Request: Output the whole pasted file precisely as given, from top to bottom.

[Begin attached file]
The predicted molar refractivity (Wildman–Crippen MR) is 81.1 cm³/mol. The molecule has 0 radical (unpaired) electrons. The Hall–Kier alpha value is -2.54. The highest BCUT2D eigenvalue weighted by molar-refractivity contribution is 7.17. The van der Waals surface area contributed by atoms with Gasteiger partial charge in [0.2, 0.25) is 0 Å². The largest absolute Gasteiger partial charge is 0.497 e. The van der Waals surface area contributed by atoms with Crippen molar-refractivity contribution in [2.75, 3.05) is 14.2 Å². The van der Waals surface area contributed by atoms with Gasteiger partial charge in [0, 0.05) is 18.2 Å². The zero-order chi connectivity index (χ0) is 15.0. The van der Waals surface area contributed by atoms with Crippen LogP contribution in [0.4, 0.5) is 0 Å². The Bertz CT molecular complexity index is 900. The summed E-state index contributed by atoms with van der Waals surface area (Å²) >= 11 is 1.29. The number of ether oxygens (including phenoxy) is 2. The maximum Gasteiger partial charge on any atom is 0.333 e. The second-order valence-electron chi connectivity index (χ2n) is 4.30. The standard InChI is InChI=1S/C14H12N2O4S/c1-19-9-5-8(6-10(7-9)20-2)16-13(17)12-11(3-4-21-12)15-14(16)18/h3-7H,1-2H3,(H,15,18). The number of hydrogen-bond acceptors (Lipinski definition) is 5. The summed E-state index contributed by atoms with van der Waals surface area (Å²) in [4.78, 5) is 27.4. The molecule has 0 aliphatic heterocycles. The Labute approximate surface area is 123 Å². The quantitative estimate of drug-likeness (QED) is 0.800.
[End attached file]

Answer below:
The predicted molar refractivity (Wildman–Crippen MR) is 81.1 cm³/mol. The molecule has 0 radical (unpaired) electrons. The Hall–Kier alpha value is -2.54. The highest BCUT2D eigenvalue weighted by molar-refractivity contribution is 7.17. The van der Waals surface area contributed by atoms with Gasteiger partial charge in [0.2, 0.25) is 0 Å². The largest absolute Gasteiger partial charge is 0.497 e. The van der Waals surface area contributed by atoms with Crippen molar-refractivity contribution in [2.75, 3.05) is 14.2 Å². The van der Waals surface area contributed by atoms with Gasteiger partial charge in [0, 0.05) is 18.2 Å². The zero-order chi connectivity index (χ0) is 15.0. The van der Waals surface area contributed by atoms with Crippen LogP contribution in [0.4, 0.5) is 0 Å². The Bertz CT molecular complexity index is 900. The summed E-state index contributed by atoms with van der Waals surface area (Å²) >= 11 is 1.29. The number of ether oxygens (including phenoxy) is 2. The maximum Gasteiger partial charge on any atom is 0.333 e. The second-order valence-electron chi connectivity index (χ2n) is 4.30. The standard InChI is InChI=1S/C14H12N2O4S/c1-19-9-5-8(6-10(7-9)20-2)16-13(17)12-11(3-4-21-12)15-14(16)18/h3-7H,1-2H3,(H,15,18). The number of hydrogen-bond acceptors (Lipinski definition) is 5. The summed E-state index contributed by atoms with van der Waals surface area (Å²) in [4.78, 5) is 27.4. The molecule has 0 aliphatic heterocycles. The Labute approximate surface area is 123 Å². The quantitative estimate of drug-likeness (QED) is 0.800.